New UK research shows employers the recommendations on how long staff should spending sitting down in the workplace. A study by Active Working CIC published in the British Journal of Sports Medicine states people should try to spend around two hours a day standing up during working hours.
Data quoted within the research paper suggests that on average office workers spend up to 75 per cent of the day sitting, with more than half of that lasting 30mins or more. This sedentary behaviour is common in a vast array of jobs, with many workers spending their days tied to a computer screen. Even common tasks like getting up to get documents from filing cabinets are being eradicated as employees can do more without having to leave their workstations.
The health impacts of leading a sedentary lifestyle are well-publicised, with the onset of conditions such as obesity, diabetes and heart disease increasing due to lack of movement.
What counts towards the “standing” goal?
Though the experts recommend standing for two hours a day, this doesn’t necessarily mean it all has to occur at once. These periods of standing or walking can include anything from getting up to visit to WC, to taking a walk at lunchtime or even simply getting a drink from the water cooler. Anything that breaks up long stretches of time spent sat in a chair counts towards the goal.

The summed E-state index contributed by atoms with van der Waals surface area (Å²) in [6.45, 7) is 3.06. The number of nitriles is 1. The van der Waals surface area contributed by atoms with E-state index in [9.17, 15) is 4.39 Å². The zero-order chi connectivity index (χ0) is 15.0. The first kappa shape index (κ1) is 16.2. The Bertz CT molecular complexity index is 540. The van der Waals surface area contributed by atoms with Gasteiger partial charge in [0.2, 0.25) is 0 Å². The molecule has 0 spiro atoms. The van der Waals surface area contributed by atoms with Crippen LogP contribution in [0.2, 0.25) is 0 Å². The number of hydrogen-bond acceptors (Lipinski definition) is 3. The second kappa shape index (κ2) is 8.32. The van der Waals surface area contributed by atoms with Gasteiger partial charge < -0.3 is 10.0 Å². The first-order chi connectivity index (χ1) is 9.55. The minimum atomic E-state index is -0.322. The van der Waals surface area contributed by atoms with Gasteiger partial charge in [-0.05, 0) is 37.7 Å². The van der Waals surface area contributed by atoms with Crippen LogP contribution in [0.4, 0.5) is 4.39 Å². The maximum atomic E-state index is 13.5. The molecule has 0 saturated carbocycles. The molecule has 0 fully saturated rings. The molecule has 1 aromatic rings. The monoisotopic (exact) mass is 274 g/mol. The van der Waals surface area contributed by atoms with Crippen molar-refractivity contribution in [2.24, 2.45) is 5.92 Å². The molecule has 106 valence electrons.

However, two hours of standing is actually only the first step. In fact, the researchers long-term recommendations include a goal of four hours of standing in a working day, or around half of the time employees spend at work.
How to encourage standing at work
Workplaces can encourage periods of standing in the workplace by helping employees to understand the benefits of getting out of the chair. Technology is enabling even phone-based employees to be more mobile with cordless handsets and headsets that allow staff to move around more easily. There are also sit-to-stand desk solutions which enable workers to increase the height of their desk to a standing height while working.
Other businesses may choose to encourage active living with health, wellbeing and exercise groups at breaks or lunchtimes, getting staff on-the-go at available opportunities.
Improving the health and wellbeing of your staff all adds up to happier, healthier, more productive employees who take less time off sick – and that’s just good for business.